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News archives 2010 - 2012
Source: Business-improvement.eu
Below, you will find the most important news reports that were published on this site in 2010, 2011 and 2012
[ articles 2013-2017 ]
november 12, 2012:  site section Lean / Lead & Change
Getting and Staying Lean by continuously developing leaders

Production at Toyota Manufacturing Mississippi
       ^ The Toyota Way to Lean Leadership shows
          how this company develops Lean leaders

Many organizations have trouble sustaining lean manufacturing. Toyota is one of the few exceptions. According to Jeffrey Liker and Gary Convis in their book “The Toyota Way to Lean Leadership”, their secret is their leadership system.

Toyota provides a nurturing but challenging environment, to ensure that new Lean leaders are developed continuously. This is not done by simple class room training. Leaders are coached on the job during their entire career, by experienced mentors or sensei, to continuously deepen and broaden their management skills.  Those skills are:

  1. Acting as a sensei themselves, which means improving processes and people at the same time. A Toyota leader does not force people to implement a pre-cooked solution, but helps, coaches, encourages and challenges them. As a result, they do not only improve their work but also their problem-solving and leadership skills.
  2. Aligning local improvement efforts horizontally, to ensure that higher goals are accomplished, such as an increased flow end-to-end.
  3. Aligning improvement efforts vertically, so that everybody contributes to the mission of the company.
What can other companies learn from Toyota’s ingenious mentor-mentee system? Below our findings, and the comments of Jeffrey Liker about that!

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september 4, 2012:  site section Lean / Lead & Change
Positive energy brings about Lean transformation

Leaf employees presented their ideal factory in 2015
       ^ During a 'dreamday', Leaf-employees
          presented their ideal factory in 2015

Two years ago, the situation in the confectionary factory of Leaf was very worrisome. Regularly, delivery to the customers was late, there were quality problems, and there was a lot of waste. According to the managers the employees were to blame: they were said to be “incompetent”.

However, an entirely new management team proved the opposite!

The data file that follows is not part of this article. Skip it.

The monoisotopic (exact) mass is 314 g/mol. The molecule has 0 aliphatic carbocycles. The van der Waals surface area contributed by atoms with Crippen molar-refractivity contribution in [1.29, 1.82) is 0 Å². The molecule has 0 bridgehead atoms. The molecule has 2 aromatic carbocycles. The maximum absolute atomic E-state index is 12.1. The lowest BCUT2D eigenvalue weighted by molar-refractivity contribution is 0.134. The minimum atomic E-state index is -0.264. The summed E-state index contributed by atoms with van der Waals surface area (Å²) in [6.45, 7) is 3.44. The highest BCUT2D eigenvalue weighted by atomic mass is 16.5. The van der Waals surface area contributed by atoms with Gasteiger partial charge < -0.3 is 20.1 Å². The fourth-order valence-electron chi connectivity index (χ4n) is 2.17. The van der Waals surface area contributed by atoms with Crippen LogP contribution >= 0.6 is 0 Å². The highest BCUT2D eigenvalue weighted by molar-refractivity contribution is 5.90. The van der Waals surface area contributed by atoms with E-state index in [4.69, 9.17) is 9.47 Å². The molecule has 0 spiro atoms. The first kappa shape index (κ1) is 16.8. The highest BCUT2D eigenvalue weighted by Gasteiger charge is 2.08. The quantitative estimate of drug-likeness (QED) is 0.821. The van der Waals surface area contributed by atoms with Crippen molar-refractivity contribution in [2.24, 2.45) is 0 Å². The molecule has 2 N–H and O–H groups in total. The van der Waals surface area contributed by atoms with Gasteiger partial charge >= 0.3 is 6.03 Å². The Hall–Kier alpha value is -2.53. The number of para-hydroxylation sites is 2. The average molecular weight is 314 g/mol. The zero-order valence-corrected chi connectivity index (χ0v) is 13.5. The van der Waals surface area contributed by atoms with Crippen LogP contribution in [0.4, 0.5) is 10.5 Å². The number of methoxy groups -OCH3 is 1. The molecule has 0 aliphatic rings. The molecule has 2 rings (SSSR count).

Negative energy was converted into positive energy, by way of Appreciative Inquiry. This method emphasizes current strengths, and expands those strengths later. The results are astounding: One year after everyone started to work together to achieve a Lean transformation, the factory has already become profitable again.

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august 14, 2012:  site section Lead & Change
The power and magic to say 'yes' to customers immediately!

John Bernard and cover of his book Business at the speed of Now
       ^ Author John Bernard and cover of his book
          'Business at the speed of Now'

In his book “Business at the Speed of Now”, John Bernard describes an engaging, transparent and real-time management system. Particularly interesting is the contribution of social media and cloud computing.

In a "now company", all employees know exactly their role in end-to-end business processes, keep score how well they are performing, and are allowed to make decisions autonomously.  The result is a responsive organization, with the power and magic to say ‘yes’ to customers immediately!

Bernards ideas connect with a current management trend: Get rid of the barrier between thinkers (management) and doers (workforce). Even when you create a mission for your company every opinion counts, he states.

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may 8, 2012:  site section Lead & Change
The emotional side of value creation

Monitoring of takt times at ASML
       ^ Monitoring of takt times at ASML

Many organizations use Lean, Six Sigma or TPM to increase the value they create for their customers. Applying tools from these methods, like Value Stream Mapping or Kanban, is however not enough. This is acknowledged by companies like Philips, Sara Lee, ASML and Volvo. How to deal with the people part of continuous improvement? In this article, managers from the multinationals mentioned above explain how they show that everyone counts, and should contribute to improvement. Inspiring employees requires above all feeling for their emotions: how do they experience their work.

Interestingly, the same can be said regarding the customers. Today, how customers experience your products or services determines if these will be successful.